Banner Year for Video

With at least one notable online ad seller giving up on the banner ad entirely, a big question for 2010 is, will a slew of top publishers follow that lead?

ShortTail Media, which was founded in May of 2008 as an ad network alternative for premium publishers looking to protect the value of their ad inventory, has ditched its original business model to focus entirely on online video. After successfully testing a full-page video interstitial ad in the summer of ’09 dubbed the D30, the startup has recently inked contracts with several top publishers to begin offering the D30 regularly. These include NBC Universal’s iVillage, The Huffington Post, Time Inc.’s, several Rodale sites, Business Insider and the blogging company Six Apart. The New York Times and have also tested the D30; and already, brands such as Best Buy, Ubisoft Siemens, AstraZeneca and Toyota have run campaigns employing it.

ShortTail concluded that brand advertisers are either simply not attracted to display ads or continue to view old-school banners as a direct-response vehicle only.

“In the last 18 months, the market has completely accelerated to performance side,” said ShortTail CEO David Payne, who previously ran “But the big honking problem with that is that display ads get valued .01 percent of the time.”

Payne is referring to the idea that most brand advertisers—even though they preach measuring engagement—continue to evaluate campaigns based on the click. And click-through rates for banners remain low, which makes branding efforts look ineffective.

“To me, the only place branding is happening online is with video,” Payne said. Yet he argues that even as online-video usage numbers soar, most publishers still generate the majority of impressions on text pages. Payne contends that the D30 allows publishers to monetize nonvideo content with more expensive video ads.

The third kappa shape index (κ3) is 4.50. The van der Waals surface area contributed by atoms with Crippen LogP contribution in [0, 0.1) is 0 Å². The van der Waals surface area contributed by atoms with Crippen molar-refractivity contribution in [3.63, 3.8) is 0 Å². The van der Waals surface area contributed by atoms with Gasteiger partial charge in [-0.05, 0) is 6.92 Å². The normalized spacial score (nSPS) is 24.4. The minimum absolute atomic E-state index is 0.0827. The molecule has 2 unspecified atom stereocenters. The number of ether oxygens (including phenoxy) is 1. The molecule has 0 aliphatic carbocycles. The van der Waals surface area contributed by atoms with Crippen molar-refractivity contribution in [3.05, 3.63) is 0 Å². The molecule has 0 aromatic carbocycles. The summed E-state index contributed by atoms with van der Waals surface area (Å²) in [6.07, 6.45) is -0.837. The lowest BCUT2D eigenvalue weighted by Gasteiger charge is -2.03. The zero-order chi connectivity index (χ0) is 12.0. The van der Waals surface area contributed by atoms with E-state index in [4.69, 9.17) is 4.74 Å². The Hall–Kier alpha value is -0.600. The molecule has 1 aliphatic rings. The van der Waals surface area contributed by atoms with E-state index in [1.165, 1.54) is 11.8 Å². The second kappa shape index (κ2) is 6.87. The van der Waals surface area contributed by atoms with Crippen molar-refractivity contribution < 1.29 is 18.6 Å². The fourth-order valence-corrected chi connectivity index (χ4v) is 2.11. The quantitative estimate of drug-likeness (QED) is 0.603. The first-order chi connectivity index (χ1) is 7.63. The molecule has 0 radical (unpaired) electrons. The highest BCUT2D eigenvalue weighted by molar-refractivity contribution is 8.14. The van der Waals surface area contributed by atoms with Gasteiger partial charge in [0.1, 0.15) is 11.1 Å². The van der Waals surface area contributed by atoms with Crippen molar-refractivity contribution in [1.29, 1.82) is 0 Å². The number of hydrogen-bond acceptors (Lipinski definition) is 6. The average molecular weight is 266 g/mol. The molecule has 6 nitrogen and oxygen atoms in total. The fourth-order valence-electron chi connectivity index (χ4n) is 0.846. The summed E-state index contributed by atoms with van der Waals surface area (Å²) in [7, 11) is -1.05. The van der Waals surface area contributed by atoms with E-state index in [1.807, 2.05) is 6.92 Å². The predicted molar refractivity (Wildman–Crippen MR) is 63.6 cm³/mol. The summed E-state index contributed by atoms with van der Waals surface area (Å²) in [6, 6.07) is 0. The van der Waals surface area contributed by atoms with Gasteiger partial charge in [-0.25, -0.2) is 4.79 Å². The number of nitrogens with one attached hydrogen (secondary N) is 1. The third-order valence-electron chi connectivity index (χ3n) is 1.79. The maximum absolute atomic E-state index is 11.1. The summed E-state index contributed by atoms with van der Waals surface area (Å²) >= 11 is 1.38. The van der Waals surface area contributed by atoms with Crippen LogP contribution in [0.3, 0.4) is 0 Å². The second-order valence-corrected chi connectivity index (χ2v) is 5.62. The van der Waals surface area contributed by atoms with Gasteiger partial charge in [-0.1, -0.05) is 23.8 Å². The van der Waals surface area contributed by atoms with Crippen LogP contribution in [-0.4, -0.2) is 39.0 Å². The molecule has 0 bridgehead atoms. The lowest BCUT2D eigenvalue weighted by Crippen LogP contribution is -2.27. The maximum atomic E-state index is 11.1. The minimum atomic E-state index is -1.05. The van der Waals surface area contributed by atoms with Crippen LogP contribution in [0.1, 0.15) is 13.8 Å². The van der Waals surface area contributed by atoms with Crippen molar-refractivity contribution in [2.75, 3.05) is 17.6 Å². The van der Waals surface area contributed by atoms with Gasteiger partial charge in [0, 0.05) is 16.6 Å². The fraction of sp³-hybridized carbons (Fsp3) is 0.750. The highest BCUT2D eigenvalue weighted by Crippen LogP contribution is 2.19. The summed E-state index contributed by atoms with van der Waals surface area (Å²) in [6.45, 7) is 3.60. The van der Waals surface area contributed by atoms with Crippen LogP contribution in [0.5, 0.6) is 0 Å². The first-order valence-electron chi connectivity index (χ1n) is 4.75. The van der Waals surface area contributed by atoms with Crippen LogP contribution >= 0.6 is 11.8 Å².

Thus, ShortTail’s vision for the D30 is nothing short of grand; the company sees the placement as potentially reinventing the entire online media landscape. “This really is the holy grail,” Payne said.

However, even as ShortTail signs on several key sites, the biggest sites on the Web (the portals and social-networking giants) are conspicuously absent—likely because they aren’t facing the same business model challenges that content producers are. Payne says he doesn’t need the Yahoos and Facebooks of the world to succeed. So far, buyers and sellers are bullish on the D30, though few see it as re-establishing the entire Web-ad market. tested the D30 last summer and opted to sign on again this year after promising results. Tom Kirwan,’s national director of digital sales, said the placement answers a growing demand for high impact ad units, while also providing more consistent video inventory. “The conversation has been, how are we going to use the Web as a branding vehicle?” said Kirwan.

Often, that conversation turns to video. “With video, we have strong volume, but selling pre-rolls can be a challenge. Traffic is often driven by seasonal spikes,” he said.

However, Kirwan is looking at the D30 as a premium unit, not a display replacement. That thinking was echoed by Derek Murphy, senior vp, business development for The Huffington Post. “There is always going to be more text on publishers’ sites than video,” he said. “So there is a need.” However, advertisers also turn to HuffPo to tap into the conversations amongst its user base, something the D30 doesn’t necessarily do. “I think of this as another tool in our arsenal,” said Murphy.

One buyer, who spoke on the condition of anonymity, warned against overuse. “When you buy a certain category, you reach the same audience on several sites,” he said. “This is way too flashy to be running in too many places.” ShortTail’s Payne is aware of such concerns and said he’s working on frequency capping between different sites.

Still, it’s the flashiness that makes the D30 attractive. “This offers the real estate of an interstitial with more dynamic creative,” said the buyer. “It’s the best of both worlds.”